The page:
CEF: How did you get here and begin doing the work that you’re doing today?
Stephanie Medley: I used to work at Bay Area Legal Aid, and that kind of propelled me into looking at what was happening in the criminal legal system in Contra Costa County. I started doing reentry work. That led me into looking at what was happening to young people that are in the criminal legal space in the county.
My supervisor at the time said, “Hey, you know that there’s this place called RYSE and they’re looking to start a youth justice department.” It was kind of right up the alley of where I wanted to go and what I wanted to do. It was an opportunity to start this brand new program and really focus on how we can create alternatives to incarceration for young people. That’s what led me to RYSE.
I’m from Richmond, and so what’s happening in this city and in this county in general is really important to me because I’ve had loved ones that are impacted by the criminal le- legal system and impacted by what’s happening in the education system. For me to be able to do work where I’m from is really important.
What does “youth justice” mean for young people? And what are some ways that youth justice is related to education for young people?
I started off as the Director of Youth Justice. About three years in, I ended up taking on the education work. We have these two huge systems that are impacting youth and they’re connected in a lot of ways. The phrase school-to-prison pipeline was really coming into people’s minds. I was really thinking about, “How do we connect these two and show that you actually can’t separate them because they’re so entwined right now?”
I started asking how we bridge these two things together. What are the tutoring services that young people need? What are the college supports that young people need? What are the supports that they need when they’re reentering into the community after being incarcerated? We really started to kind of unpack and unfold some of those specifics. And then we began figuring out how we include young people in this process to make sure that we’re giving them the supports that they need.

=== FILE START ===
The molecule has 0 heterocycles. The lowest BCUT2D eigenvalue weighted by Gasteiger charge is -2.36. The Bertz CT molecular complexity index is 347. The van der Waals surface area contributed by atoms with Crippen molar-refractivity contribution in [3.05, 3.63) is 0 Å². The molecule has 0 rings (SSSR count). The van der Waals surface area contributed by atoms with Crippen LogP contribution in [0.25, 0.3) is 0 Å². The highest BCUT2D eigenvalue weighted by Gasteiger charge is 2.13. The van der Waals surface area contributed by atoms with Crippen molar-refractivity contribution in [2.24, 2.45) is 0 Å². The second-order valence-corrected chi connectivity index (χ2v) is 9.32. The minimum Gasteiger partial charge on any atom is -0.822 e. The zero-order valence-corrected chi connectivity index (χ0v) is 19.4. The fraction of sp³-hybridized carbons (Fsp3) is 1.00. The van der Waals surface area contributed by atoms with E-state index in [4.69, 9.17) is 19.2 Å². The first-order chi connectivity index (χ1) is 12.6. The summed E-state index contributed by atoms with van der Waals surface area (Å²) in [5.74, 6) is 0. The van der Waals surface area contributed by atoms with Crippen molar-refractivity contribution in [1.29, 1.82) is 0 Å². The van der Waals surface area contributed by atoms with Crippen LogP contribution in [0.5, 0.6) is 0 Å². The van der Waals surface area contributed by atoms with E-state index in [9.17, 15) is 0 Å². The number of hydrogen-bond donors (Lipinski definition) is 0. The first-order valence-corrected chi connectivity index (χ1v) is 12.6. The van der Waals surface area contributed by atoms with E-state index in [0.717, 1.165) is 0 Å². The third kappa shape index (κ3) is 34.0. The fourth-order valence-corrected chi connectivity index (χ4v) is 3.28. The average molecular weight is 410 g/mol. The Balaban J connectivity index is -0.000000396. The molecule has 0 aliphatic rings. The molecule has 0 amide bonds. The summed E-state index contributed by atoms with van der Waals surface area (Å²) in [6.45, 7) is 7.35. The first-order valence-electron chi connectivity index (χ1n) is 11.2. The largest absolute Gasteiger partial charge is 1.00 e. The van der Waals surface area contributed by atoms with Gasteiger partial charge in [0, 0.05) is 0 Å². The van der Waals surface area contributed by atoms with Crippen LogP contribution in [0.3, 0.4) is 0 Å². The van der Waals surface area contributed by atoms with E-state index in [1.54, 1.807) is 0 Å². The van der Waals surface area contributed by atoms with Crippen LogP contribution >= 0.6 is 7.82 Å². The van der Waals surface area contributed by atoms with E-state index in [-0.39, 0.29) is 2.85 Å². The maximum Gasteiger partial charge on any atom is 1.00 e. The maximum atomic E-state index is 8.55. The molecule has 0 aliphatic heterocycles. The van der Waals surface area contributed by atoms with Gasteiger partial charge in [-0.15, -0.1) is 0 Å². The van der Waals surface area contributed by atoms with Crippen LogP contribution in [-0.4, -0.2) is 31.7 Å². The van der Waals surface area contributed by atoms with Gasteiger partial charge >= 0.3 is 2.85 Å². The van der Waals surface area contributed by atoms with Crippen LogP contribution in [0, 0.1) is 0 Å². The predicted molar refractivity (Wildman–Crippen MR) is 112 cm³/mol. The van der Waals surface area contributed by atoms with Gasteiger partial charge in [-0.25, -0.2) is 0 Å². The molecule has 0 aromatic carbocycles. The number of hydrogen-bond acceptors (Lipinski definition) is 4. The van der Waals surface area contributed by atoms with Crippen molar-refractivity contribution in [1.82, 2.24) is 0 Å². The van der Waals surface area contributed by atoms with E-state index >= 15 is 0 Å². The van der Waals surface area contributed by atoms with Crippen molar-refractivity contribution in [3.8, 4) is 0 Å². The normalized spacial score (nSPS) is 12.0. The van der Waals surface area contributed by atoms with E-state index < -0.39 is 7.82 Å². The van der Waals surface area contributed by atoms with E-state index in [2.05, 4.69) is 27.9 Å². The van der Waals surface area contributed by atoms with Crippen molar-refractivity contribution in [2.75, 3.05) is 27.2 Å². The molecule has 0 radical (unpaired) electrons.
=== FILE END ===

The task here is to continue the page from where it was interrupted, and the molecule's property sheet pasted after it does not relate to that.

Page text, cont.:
What was your reaction when you learned that Chamberlin Education Foundation wanted to recognize you with a 2023 Julie Wright Changemaker Award?
I was so surprised! I’d just gotten back to the office from vacation, and that was one of the first emails that I saw. And I was like, “Whoa. Well, this is a happy surprise to be coming back to.” So it was that surprise. And just feeling honored that folks were looking at my work. I thought that was really special.
What do you remember about Julie Wright?
I actually met Julie right when I was taking over the education work at RYSE. She was a humongous support and a kind of navigator in introducing me to different folks that I didn’t know in the education field and across the education landscape at that time. She was introducing me to people, folks in the community that were, you know, on the ground doing work with our young people that I hadn’t met before. I didn’t necessarily have that much education experience. So, being able to have that thought partner in that way that was hugely important for me.